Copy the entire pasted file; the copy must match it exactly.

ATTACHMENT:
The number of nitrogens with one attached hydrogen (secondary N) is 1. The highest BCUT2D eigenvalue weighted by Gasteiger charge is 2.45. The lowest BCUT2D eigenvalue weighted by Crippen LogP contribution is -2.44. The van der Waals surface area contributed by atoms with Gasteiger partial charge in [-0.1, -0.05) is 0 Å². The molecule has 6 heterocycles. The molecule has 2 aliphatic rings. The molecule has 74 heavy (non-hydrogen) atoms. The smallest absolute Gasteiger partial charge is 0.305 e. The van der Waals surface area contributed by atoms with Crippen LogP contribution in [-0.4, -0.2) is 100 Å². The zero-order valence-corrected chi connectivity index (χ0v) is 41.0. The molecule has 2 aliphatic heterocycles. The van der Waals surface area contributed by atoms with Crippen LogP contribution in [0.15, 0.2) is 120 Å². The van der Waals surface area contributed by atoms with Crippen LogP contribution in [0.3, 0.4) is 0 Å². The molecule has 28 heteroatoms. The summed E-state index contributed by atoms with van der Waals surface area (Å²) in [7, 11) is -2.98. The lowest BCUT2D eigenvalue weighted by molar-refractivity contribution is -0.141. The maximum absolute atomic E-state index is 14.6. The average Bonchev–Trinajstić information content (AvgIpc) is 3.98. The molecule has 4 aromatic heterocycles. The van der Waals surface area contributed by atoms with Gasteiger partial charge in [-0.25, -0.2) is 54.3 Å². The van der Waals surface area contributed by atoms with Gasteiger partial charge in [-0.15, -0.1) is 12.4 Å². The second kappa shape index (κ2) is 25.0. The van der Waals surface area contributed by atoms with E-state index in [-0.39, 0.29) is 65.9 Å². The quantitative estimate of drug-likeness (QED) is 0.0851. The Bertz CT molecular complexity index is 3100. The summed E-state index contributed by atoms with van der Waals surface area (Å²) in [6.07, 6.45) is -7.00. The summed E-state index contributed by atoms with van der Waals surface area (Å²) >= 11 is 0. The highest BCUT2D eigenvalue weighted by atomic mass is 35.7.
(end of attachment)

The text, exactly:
The number of nitrogens with one attached hydrogen (secondary N) is 1. The highest BCUT2D eigenvalue weighted by Gasteiger charge is 2.45. The lowest BCUT2D eigenvalue weighted by Crippen LogP contribution is -2.44. The van der Waals surface area contributed by atoms with Gasteiger partial charge in [-0.1, -0.05) is 0 Å². The molecule has 6 heterocycles. The molecule has 2 aliphatic rings. The molecule has 74 heavy (non-hydrogen) atoms. The smallest absolute Gasteiger partial charge is 0.305 e. The van der Waals surface area contributed by atoms with Crippen LogP contribution in [-0.4, -0.2) is 100 Å². The zero-order valence-corrected chi connectivity index (χ0v) is 41.0. The molecule has 2 aliphatic heterocycles. The van der Waals surface area contributed by atoms with Crippen LogP contribution in [0.15, 0.2) is 120 Å². The van der Waals surface area contributed by atoms with Crippen LogP contribution in [0.3, 0.4) is 0 Å². The molecule has 28 heteroatoms. The summed E-state index contributed by atoms with van der Waals surface area (Å²) in [7, 11) is -2.98. The lowest BCUT2D eigenvalue weighted by molar-refractivity contribution is -0.141. The maximum absolute atomic E-state index is 14.6. The average Bonchev–Trinajstić information content (AvgIpc) is 3.98. The molecule has 4 aromatic heterocycles. The van der Waals surface area contributed by atoms with Gasteiger partial charge in [-0.25, -0.2) is 54.3 Å². The van der Waals surface area contributed by atoms with Gasteiger partial charge in [-0.15, -0.1) is 12.4 Å². The second kappa shape index (κ2) is 25.0. The van der Waals surface area contributed by atoms with E-state index in [-0.39, 0.29) is 65.9 Å². The quantitative estimate of drug-likeness (QED) is 0.0851. The Bertz CT molecular complexity index is 3100. The summed E-state index contributed by atoms with van der Waals surface area (Å²) in [6.07, 6.45) is -7.00. The summed E-state index contributed by atoms with van der Waals surface area (Å²) >= 11 is 0. The highest BCUT2D eigenvalue weighted by atomic mass is 35.7.